The GOP lawmakers argued that even though the December 2022 omnibus bill mandated a financial report that should be provided 30 days after the legislation came into effect, this “does not include the full picture of expenditures on areas such as budget support for the Ukrainian government and economic assistance.”
Remarkably, the Office of Management and Budget failed to send the “crosscutting report” by the February 7 deadline, prompting Vance to release a statement saying that “before President Biden spends another taxpayer dollar in Ukraine, he must lay out a clear plan for ending the conflict in a way that advances our national security interests. No more blank checks.”
13 January, 18:55 GMT
Kiev’s Corruption & Vanishing Weapons
On a separate occasion, Vance expressed concerns over Ukraine’s government “corruption” and suggested that sending military assistance to Kiev is making the US more vulnerable against a “possible war with China.” Late last year, present and former US defense officials admitted that the Pentagon had exhausted some of its stockpiles due to its ardent military support to the Kiev regime.
Vance’s concerns were echoed by his party fellows, Texas Rep. Troy Nehls, Reps. Paul Gosar and Eli Crane of Arizona and Lauren Boebert from Colorado, who on January 27 sent a letter to President Joe Biden and Secretary of Defense Lloyd Austin demanding answers over their decision to provide Kiev with 31 M1A2 Abrams tanks.
“How does your administration plan to account for the loss and destruction of any US military security assistance items and reimburse the American taxpayers?” the lawmakers asked.
They expressed concerns over the possibility of Abrams falling into the hands of criminal networks, terrorists, or being sold for profit. Previously, numerous reports emerged about US weapons literally vanishing in the fog of Ukraine’s conflict.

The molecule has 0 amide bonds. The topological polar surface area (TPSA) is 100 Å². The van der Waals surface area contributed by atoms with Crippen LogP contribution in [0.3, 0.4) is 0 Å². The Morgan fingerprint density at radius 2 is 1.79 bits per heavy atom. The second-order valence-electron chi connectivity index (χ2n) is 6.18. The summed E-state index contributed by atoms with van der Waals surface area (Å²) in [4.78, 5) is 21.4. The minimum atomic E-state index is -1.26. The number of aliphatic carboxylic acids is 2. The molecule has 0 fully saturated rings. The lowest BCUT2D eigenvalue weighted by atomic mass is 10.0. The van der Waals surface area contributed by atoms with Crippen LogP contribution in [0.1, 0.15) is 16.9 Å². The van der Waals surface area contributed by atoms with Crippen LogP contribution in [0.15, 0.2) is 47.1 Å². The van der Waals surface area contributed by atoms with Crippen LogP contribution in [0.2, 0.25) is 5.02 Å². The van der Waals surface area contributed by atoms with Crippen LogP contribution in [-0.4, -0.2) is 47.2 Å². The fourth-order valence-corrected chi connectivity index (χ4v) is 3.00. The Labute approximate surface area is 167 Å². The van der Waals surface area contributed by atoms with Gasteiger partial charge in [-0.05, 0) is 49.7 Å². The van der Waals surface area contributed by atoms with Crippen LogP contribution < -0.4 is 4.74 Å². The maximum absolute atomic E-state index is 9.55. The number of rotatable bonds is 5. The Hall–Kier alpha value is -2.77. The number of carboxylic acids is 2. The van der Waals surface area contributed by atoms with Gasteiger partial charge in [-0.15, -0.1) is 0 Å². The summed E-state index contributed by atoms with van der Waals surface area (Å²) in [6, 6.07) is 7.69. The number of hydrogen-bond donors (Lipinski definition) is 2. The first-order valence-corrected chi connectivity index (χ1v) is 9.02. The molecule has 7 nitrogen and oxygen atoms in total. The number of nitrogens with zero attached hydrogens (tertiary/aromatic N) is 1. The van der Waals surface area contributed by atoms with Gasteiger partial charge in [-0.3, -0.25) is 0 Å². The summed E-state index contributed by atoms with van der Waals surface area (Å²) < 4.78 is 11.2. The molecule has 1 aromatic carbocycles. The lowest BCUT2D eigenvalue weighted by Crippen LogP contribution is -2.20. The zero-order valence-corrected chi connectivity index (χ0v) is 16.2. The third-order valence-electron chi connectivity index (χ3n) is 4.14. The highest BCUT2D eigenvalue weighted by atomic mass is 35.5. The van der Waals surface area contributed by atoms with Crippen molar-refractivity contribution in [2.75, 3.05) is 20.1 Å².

6 February, 09:44 GMT
Attack on Crimea & Specter of Nuclear War
When reports emerged saying that the Biden administration “warms” to helping Kiev seize Crimea from Russia, some GOP lawmakers suggested that Washington policy-makers had apparently gone mad.
“Full blown insanity!” Greene tweeted on January 30. “Now the US warmongers say that in order to defend Ukraine that Ukraine must invade Crimea and take it back from Russia. All US led, financed, supported, and stocked with military equipment and weapons of course. It’s out of control.”
The prospect apparently hit a raw nerve of former Defense Secretary Robert Gates who warned the US press that losing Crimea to Ukraine would cross a “real red line” for Russia and would prompt a serious escalation. Some US observers believe that such an escalation could spiral out of control into a nuclear confrontation.
“First come the tanks, then come the nukes. Get this crazy war ended, now. So easy to do,” former President Donald Trump wrote in a post on his Truth Social platform on January 26, commenting on Biden’s decision to send tanks to Ukraine.
26 October 2022, 13:24 GMT
Remarkably, it’s not only Republican lawmakers who have raised concerns about Washington’s enthusiasm in arming Kiev coupled with unwillingness to broker the peace talks. In the beginning of the conflict, Democrats and Republican lawmakers alike were deeply worried that the US involvement in the Russo-Ukrainian standoff may draw the US into a direct conflict with nuclear-armed Russia.
“This is the most dangerous moment since the Cuban missile crisis,” warned Sen. Chris Murphy (D-Conn.) in mid-March 2022. “We have never been this close to direct conflict with Russia.”
In October 2022, 30 members of the progressive caucus of the US House of Representatives sent a letter to President Biden urging him to engage in direct talks with Russia and broker peace between Kiev and Moscow.
“The alternative to diplomacy is protracted war, with both its attendant certainties and catastrophic and unknowable risks,” the letter read.
However, very soon the progressive caucus made an abrupt U-turn and withdrew the document. Rep. Pramila Jayapal (D-Wash.), the caucus chair, claimed that the letter was “released without vetting.” Still, some US media drew attention to the fact that despite withdrawing the letter, Jayapal did not disavow the substance of the document or the call for engaging in diplomacy. US observers lamented the fact that once vocal progressive peace activists remain largely silent amid the Biden administration’s weaponization of Kiev.
The fatigue over the Biden administration’s Ukraine adventure is growing among American lawmakers alongside questions as to whether the US establishment’s interests really overlap here with those of the American people.
Jonas E. Alexis has degrees in mathematics and philosophy. He studied education at the graduate level. His main interests include U.S. foreign policy, the history of the Israel/Palestine conflict, and the history of ideas. He is the author of the book, Kevin MacDonald’s Metaphysical Failure: A Philosophical, Historical, and Moral Critique of Evolutionary Psychology, Sociobiology, and Identity Politics. He teaches mathematics in South Korea.